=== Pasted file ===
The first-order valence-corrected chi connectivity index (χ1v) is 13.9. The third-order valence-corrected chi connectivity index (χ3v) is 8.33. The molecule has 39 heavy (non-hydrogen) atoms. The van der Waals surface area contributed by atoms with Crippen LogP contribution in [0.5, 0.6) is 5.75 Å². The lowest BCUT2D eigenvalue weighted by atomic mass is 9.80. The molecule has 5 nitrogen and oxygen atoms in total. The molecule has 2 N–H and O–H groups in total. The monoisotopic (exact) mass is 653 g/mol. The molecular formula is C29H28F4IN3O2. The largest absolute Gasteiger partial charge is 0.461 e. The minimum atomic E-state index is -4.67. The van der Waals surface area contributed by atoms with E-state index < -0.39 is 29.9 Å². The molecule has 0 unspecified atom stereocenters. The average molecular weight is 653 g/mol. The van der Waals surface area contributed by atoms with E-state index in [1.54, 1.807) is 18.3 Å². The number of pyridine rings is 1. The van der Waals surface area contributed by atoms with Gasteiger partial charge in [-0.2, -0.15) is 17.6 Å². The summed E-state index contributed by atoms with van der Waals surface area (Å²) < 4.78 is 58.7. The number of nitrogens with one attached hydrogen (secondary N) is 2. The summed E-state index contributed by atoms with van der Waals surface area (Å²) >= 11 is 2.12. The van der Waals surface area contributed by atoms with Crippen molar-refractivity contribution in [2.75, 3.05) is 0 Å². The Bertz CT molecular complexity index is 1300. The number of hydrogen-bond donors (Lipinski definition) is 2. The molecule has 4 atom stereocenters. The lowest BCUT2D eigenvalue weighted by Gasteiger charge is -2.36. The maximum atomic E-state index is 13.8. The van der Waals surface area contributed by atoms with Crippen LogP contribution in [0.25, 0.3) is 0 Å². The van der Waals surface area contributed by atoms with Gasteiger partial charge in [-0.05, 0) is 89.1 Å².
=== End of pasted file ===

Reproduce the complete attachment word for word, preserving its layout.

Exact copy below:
The first-order valence-corrected chi connectivity index (χ1v) is 13.9. The third-order valence-corrected chi connectivity index (χ3v) is 8.33. The molecule has 39 heavy (non-hydrogen) atoms. The van der Waals surface area contributed by atoms with Crippen LogP contribution in [0.5, 0.6) is 5.75 Å². The lowest BCUT2D eigenvalue weighted by atomic mass is 9.80. The molecule has 5 nitrogen and oxygen atoms in total. The molecule has 2 N–H and O–H groups in total. The monoisotopic (exact) mass is 653 g/mol. The molecular formula is C29H28F4IN3O2. The largest absolute Gasteiger partial charge is 0.461 e. The minimum atomic E-state index is -4.67. The van der Waals surface area contributed by atoms with E-state index < -0.39 is 29.9 Å². The molecule has 0 unspecified atom stereocenters. The average molecular weight is 653 g/mol. The van der Waals surface area contributed by atoms with E-state index in [1.54, 1.807) is 18.3 Å². The number of pyridine rings is 1. The van der Waals surface area contributed by atoms with Gasteiger partial charge in [-0.2, -0.15) is 17.6 Å². The summed E-state index contributed by atoms with van der Waals surface area (Å²) < 4.78 is 58.7. The number of nitrogens with one attached hydrogen (secondary N) is 2. The summed E-state index contributed by atoms with van der Waals surface area (Å²) >= 11 is 2.12. The van der Waals surface area contributed by atoms with Crippen molar-refractivity contribution in [2.75, 3.05) is 0 Å². The Bertz CT molecular complexity index is 1300. The number of hydrogen-bond donors (Lipinski definition) is 2. The molecule has 4 atom stereocenters. The lowest BCUT2D eigenvalue weighted by Gasteiger charge is -2.36. The maximum atomic E-state index is 13.8. The van der Waals surface area contributed by atoms with Crippen LogP contribution in [0.25, 0.3) is 0 Å². The van der Waals surface area contributed by atoms with Gasteiger partial charge in [-0.05, 0) is 89.1 Å².